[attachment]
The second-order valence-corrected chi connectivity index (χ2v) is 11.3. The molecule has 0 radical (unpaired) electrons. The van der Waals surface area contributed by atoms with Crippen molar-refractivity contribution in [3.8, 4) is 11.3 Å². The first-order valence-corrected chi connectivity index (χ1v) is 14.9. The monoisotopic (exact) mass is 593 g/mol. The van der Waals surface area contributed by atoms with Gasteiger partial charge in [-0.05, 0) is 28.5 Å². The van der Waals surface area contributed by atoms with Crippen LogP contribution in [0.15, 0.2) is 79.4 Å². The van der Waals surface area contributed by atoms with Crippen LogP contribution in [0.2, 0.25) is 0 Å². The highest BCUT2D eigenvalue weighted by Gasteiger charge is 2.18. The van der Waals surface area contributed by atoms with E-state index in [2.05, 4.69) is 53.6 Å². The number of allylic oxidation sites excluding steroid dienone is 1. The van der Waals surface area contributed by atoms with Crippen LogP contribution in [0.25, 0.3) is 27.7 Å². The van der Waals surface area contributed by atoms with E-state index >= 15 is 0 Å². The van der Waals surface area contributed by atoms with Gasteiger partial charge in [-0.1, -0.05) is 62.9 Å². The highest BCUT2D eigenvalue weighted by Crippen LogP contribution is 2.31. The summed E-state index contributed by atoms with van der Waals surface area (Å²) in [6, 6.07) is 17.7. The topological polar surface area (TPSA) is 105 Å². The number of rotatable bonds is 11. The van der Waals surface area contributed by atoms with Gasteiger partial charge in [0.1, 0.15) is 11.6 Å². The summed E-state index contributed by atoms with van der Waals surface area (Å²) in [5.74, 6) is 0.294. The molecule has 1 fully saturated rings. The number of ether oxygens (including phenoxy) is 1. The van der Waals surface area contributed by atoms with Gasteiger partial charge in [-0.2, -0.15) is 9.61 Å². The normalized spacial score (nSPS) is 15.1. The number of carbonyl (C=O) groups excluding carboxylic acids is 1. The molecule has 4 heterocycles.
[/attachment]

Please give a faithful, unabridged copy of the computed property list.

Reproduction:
The second-order valence-corrected chi connectivity index (χ2v) is 11.3. The molecule has 0 radical (unpaired) electrons. The van der Waals surface area contributed by atoms with Crippen molar-refractivity contribution in [3.8, 4) is 11.3 Å². The first-order valence-corrected chi connectivity index (χ1v) is 14.9. The monoisotopic (exact) mass is 593 g/mol. The van der Waals surface area contributed by atoms with Gasteiger partial charge in [-0.05, 0) is 28.5 Å². The van der Waals surface area contributed by atoms with Crippen LogP contribution in [0.15, 0.2) is 79.4 Å². The van der Waals surface area contributed by atoms with Crippen LogP contribution in [0.2, 0.25) is 0 Å². The highest BCUT2D eigenvalue weighted by Gasteiger charge is 2.18. The van der Waals surface area contributed by atoms with E-state index in [2.05, 4.69) is 53.6 Å². The number of allylic oxidation sites excluding steroid dienone is 1. The van der Waals surface area contributed by atoms with Crippen LogP contribution in [0.25, 0.3) is 27.7 Å². The van der Waals surface area contributed by atoms with E-state index >= 15 is 0 Å². The van der Waals surface area contributed by atoms with Gasteiger partial charge in [-0.1, -0.05) is 62.9 Å². The highest BCUT2D eigenvalue weighted by Crippen LogP contribution is 2.31. The summed E-state index contributed by atoms with van der Waals surface area (Å²) in [6, 6.07) is 17.7. The topological polar surface area (TPSA) is 105 Å². The number of rotatable bonds is 11. The van der Waals surface area contributed by atoms with Gasteiger partial charge in [0.1, 0.15) is 11.6 Å². The summed E-state index contributed by atoms with van der Waals surface area (Å²) in [5.74, 6) is 0.294. The molecule has 1 fully saturated rings. The number of ether oxygens (including phenoxy) is 1. The van der Waals surface area contributed by atoms with Gasteiger partial charge in [-0.2, -0.15) is 9.61 Å². The normalized spacial score (nSPS) is 15.1. The number of carbonyl (C=O) groups excluding carboxylic acids is 1. The molecule has 4 heterocycles.